Tesla recalls 2 million vehicles to fix Autopilot system

DETROIT (AP) — Tesla is recalling all of its more than 2 million vehicles sold in the U.S. to update software and fix a flawed system that makes sure drivers are focused. When using the autopilot.

Documents released Wednesday by U.S. safety regulators say the update will increase warnings and alerts to drivers and limit areas where basic versions of Autopilot can operate.

Then comes the memory A two-year trial According to the National Highway Traffic Safety Administration, a series of accidents occurred while the Autopilot partially automated driving system was in use. Some are deadly.

The company says its investigation found that Autopilot’s method of ensuring drivers are paying attention is inadequate and could lead to “misuse of the system”.

The added restrictions and warnings will “further encourage drivers to exercise their continued driving responsibility,” the documents state.

But safety experts say that while the recall is a good step, it makes the driver responsible and doesn’t fix a fundamental problem with Tesla’s automated systems detecting and stopping obstacles in their path.

The recall covers Y, S, 3 and X models manufactured between October 5, 2012 and December 7 this year. The update will be sent to some affected vehicles on Tuesday, while the rest will receive it later.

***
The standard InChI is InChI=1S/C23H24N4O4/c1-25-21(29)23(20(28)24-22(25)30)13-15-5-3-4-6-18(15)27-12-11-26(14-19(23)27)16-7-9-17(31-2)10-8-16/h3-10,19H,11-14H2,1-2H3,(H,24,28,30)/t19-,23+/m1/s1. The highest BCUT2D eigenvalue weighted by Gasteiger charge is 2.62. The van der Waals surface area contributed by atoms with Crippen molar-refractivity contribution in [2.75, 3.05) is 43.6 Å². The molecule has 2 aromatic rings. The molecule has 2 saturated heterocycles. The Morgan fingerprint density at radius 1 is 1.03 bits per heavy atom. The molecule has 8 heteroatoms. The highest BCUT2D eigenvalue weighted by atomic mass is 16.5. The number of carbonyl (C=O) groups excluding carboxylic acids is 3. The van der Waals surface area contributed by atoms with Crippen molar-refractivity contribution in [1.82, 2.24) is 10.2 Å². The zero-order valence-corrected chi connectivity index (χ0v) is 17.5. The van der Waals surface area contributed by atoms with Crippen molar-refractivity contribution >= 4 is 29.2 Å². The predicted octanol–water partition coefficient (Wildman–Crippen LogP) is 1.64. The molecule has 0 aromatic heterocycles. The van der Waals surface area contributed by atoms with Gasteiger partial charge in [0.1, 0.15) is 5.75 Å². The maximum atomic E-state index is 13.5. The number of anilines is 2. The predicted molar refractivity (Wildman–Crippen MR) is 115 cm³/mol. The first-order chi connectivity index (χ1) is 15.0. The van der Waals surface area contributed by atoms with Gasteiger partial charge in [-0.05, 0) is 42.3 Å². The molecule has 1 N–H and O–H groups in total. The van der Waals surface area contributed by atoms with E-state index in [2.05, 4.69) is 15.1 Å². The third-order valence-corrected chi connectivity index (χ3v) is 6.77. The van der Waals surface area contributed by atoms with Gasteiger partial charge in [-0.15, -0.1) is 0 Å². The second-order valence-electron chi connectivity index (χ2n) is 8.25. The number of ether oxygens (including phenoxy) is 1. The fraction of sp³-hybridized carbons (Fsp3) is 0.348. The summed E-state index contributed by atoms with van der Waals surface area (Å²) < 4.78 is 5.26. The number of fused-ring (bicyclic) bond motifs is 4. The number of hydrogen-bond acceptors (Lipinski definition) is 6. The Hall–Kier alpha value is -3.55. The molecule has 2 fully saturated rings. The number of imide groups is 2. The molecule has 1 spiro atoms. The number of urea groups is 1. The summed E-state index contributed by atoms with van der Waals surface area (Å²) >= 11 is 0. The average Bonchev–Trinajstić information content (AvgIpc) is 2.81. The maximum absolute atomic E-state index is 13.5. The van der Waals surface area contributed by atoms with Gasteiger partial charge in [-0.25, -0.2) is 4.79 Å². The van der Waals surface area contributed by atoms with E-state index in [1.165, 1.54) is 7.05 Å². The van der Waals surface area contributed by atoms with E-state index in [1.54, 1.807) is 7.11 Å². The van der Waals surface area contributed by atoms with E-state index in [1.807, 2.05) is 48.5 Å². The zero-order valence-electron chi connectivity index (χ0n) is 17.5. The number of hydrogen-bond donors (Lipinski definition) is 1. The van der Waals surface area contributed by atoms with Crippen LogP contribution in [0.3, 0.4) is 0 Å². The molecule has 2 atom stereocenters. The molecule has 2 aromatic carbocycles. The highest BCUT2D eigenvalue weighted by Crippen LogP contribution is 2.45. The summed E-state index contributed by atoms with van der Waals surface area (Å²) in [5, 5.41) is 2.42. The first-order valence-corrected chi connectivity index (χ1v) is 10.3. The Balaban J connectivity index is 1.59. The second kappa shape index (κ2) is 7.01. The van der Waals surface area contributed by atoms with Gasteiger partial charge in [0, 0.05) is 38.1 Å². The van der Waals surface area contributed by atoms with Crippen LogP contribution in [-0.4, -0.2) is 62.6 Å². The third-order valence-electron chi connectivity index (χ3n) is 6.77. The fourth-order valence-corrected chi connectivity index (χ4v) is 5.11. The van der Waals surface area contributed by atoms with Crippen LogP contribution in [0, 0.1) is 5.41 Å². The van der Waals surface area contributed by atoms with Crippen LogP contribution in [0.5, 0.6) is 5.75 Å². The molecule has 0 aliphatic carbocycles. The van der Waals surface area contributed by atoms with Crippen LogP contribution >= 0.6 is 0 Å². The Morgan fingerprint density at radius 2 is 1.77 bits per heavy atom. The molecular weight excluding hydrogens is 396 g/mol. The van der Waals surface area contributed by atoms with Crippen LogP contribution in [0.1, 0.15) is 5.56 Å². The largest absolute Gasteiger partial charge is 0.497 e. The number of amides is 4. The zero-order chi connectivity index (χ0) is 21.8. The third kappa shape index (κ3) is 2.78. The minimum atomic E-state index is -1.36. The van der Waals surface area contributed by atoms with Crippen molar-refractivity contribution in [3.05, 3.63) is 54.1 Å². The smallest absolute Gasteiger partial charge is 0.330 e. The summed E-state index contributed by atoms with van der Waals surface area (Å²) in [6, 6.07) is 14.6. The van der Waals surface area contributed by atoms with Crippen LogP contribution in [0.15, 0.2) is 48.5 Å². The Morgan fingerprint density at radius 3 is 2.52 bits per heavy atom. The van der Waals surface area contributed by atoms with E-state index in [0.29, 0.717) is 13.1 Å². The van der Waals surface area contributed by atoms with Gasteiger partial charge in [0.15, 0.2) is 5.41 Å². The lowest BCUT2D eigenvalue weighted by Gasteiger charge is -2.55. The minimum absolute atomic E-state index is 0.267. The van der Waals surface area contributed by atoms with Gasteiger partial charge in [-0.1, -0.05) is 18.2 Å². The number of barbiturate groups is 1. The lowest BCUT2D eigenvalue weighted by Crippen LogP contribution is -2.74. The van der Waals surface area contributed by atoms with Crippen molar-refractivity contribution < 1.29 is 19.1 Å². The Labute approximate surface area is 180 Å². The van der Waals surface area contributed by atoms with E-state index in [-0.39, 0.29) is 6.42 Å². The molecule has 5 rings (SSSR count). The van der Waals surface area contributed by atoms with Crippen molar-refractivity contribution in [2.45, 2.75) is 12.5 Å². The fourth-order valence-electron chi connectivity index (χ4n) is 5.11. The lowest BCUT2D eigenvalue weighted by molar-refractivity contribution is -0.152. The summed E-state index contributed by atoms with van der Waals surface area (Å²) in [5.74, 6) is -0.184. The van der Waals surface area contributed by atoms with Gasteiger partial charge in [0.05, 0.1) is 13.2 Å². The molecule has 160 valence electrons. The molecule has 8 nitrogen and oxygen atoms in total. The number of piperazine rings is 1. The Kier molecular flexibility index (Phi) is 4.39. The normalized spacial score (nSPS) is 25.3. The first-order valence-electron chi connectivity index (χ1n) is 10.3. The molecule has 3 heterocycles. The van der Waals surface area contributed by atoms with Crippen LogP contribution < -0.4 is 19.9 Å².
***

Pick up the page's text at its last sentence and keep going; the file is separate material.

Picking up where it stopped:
Shares of Tesla fell more than 3% in early trading Wednesday, but broadly rebounded. Stock market rally Up to 1% at the end of the day.

Efforts to address the flaws in Autopilot seemed too small for Dillon Angulo, who was seriously injured in a 2019 crash involving a Tesla that used the technology on a rural Florida highway without software. to be employed.

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“This technology is not safe and we need to get it off the road,” said Angulo, who is suing Tesla as he recovers from injuries including brain trauma and broken bones. “The government should do something about this. We cannot perform such tests.

Autopilot has features called Autosteer and Traffic Aware Cruise Control, Autosteer is intended for use on limited access freeways while not operating on city streets with a more sophisticated feature called Autosteer.

A software update will limit where AutoSteer can be used. “If the driver attempts to engage AutoSteer when the conditions for engagement are not met, the feature will alert the driver through visual and audible alerts, and AutoSteer will not engage,” the recall documents state.

Depending on Tesla’s hardware, additional controls include an “increased emphasis” on visual alerts, simplifying how AutoSteer is turned on and off, and whether AutoSteer is used outside of restricted access roads and additional checks when approaching traffic control devices. Repeated failures to “demonstrate continued and sustained driving responsibility” could result in a driver being suspended from using AutoSteer, the documents state.

According to Withdrawal of documents, agency investigators met with Tesla in October to explain “tentative decisions” about fixing the tracking system. Tesla disagreed with NHTSA’s analysis, but agreed to a recall on Dec. 5 in an effort to resolve the investigation.